"It was John who went away" ("It is he who does it" pattern).


Compare: (neutral) = ! (exclamatory) = ? (rhetorical).

A number of Russian and Ukrainian expressive syntactic structures have no identical equivalents in English.

It concerns impersonal sentences, denoting natural phenomena and physical conditions of living beings

(. . . - ), infinitival sentences ( ! ! ?), generalized- personal statements ( , . , ).

Stylistic devices in speech and context

. Stylistic devices (tropes, figures of speech) unlike expressive means are not language phenomena. They are formed in speech and most of them do not exist out of context.

According to principles of their formation, stylistic devices are grouped into phonetic, lexico-semantic and syntactic types

Basically, all stylistic devices are the result of revaluation of neutral words, word-combinations and syntactic structures. Revaluation makes language units obtain connotations and stylistic value. A stylistic device is the subject matter of stylistic semasiology.

Figures of speech or rhetorical devices are present in all cultures. It seems that it is in the very nature of linguistic discourse for speakers to act creatively. Indeed, it is that creativity in language use which ultimately divides language use in humans and animals.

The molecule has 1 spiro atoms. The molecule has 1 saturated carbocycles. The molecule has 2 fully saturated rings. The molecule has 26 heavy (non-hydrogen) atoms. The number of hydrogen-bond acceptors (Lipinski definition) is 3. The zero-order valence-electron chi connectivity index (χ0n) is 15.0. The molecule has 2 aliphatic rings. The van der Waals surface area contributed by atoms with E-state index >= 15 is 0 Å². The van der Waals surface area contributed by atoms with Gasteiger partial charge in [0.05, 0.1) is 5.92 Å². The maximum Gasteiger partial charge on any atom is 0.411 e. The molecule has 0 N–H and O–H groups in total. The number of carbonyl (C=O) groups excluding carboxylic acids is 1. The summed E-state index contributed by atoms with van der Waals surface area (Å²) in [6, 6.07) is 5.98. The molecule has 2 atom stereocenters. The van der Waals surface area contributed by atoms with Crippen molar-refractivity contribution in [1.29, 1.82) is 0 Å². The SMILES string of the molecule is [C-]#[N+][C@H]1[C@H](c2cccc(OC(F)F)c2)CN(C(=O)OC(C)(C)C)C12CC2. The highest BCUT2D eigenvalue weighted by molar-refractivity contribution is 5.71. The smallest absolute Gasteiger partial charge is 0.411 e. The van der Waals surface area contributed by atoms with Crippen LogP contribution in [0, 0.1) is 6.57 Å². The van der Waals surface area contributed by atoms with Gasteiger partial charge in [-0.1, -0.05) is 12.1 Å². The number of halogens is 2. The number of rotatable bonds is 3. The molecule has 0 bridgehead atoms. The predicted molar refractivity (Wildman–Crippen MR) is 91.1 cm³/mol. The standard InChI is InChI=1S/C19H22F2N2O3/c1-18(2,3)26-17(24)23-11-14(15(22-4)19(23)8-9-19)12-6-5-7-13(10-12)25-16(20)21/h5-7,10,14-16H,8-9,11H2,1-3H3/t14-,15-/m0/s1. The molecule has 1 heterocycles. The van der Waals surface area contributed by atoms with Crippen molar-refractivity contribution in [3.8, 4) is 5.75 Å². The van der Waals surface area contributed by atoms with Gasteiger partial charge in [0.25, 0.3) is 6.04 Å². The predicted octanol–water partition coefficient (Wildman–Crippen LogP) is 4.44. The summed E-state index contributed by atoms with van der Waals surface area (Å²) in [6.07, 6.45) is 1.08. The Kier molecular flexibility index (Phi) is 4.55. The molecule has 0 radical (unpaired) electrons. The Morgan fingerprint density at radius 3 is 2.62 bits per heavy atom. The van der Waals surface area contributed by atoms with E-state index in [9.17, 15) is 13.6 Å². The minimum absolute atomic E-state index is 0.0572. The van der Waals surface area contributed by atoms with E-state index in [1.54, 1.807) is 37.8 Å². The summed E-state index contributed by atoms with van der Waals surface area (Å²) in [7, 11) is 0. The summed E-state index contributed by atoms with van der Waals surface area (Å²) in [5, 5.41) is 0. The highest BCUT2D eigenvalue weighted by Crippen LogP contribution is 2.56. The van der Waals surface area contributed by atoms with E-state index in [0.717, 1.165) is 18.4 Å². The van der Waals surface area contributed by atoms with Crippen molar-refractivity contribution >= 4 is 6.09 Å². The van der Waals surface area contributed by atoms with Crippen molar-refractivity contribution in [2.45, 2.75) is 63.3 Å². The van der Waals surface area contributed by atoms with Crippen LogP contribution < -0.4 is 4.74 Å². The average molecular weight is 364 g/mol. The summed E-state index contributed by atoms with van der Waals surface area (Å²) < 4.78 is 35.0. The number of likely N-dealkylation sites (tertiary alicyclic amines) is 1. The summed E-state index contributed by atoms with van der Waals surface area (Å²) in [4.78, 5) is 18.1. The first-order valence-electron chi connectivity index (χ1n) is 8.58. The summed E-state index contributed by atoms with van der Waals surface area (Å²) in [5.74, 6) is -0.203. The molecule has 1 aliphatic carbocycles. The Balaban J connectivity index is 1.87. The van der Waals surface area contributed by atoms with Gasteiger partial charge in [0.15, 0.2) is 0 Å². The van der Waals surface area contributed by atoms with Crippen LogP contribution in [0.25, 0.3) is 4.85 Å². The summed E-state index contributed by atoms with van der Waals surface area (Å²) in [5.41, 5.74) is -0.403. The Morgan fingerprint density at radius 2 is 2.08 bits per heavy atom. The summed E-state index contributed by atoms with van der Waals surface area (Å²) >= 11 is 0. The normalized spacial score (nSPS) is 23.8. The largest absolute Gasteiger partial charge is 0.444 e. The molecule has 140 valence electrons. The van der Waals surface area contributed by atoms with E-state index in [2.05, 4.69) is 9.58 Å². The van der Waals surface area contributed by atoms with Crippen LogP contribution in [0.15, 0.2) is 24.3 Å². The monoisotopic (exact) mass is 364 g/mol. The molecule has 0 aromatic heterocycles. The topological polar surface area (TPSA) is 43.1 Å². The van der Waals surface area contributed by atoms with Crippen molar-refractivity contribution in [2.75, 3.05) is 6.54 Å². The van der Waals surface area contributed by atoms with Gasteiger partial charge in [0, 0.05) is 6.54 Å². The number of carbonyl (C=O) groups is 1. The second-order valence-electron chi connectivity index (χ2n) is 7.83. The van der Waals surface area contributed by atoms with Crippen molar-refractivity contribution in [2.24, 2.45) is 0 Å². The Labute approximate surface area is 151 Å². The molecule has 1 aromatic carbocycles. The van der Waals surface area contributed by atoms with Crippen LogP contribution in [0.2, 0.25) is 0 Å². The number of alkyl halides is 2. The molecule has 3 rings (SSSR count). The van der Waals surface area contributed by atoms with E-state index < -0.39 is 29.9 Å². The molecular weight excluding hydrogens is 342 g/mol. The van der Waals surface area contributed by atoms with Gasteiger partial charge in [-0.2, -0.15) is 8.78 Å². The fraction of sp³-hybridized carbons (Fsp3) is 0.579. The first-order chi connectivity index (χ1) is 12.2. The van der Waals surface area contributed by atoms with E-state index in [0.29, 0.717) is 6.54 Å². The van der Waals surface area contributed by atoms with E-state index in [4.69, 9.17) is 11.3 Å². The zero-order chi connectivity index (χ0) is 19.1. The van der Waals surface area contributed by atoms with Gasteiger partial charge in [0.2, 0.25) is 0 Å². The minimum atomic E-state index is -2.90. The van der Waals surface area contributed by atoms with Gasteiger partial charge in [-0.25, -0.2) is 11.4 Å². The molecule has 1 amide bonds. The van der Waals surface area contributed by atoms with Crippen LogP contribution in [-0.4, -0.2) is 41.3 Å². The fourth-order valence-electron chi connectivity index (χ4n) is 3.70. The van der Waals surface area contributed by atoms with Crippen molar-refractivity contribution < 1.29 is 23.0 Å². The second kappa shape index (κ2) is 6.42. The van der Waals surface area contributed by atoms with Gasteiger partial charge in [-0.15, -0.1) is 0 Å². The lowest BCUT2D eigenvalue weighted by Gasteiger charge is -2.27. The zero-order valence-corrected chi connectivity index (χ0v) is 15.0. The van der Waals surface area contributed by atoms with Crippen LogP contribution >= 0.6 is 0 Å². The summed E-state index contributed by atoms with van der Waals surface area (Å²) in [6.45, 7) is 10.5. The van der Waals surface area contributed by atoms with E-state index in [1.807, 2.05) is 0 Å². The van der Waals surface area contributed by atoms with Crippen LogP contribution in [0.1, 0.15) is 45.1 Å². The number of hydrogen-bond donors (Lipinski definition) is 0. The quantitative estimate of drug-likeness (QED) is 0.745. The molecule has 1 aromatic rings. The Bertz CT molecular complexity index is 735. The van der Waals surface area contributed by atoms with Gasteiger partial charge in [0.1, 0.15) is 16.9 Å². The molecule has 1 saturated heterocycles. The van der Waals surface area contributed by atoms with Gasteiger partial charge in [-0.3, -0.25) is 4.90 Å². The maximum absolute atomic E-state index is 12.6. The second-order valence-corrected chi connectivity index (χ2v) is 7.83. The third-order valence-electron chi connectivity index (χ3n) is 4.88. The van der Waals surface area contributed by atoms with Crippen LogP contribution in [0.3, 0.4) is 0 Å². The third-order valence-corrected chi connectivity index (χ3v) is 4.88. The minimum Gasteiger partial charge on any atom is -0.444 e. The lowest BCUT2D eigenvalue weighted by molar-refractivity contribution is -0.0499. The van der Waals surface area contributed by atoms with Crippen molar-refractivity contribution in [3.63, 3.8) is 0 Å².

A child begins to be creative by using various figures of speech at the very beginning of the acquisition process.

Words such as 'bang', 'smack', 'moo', and 'baa' are all onomatopoeic figures of speech common to a child's early vocabulary.


It is useful to contemplate a continuum of which the two opposites are literal and non-literal in terms of linguistic expression. We could envisage a statement of fact towards one extreme and a metaphor towards the other.


The statement of fact might beThis is a wooden door.

An example of a metaphor might beThe sunshine of your smile.

These two utterances comprise five words each, yet the metaphor says much more than the factual statement. Not only does it say more but it speaks of vast and abstract elements such as love, the sun, gesture, happiness, human warmth, pleasure and possibly more.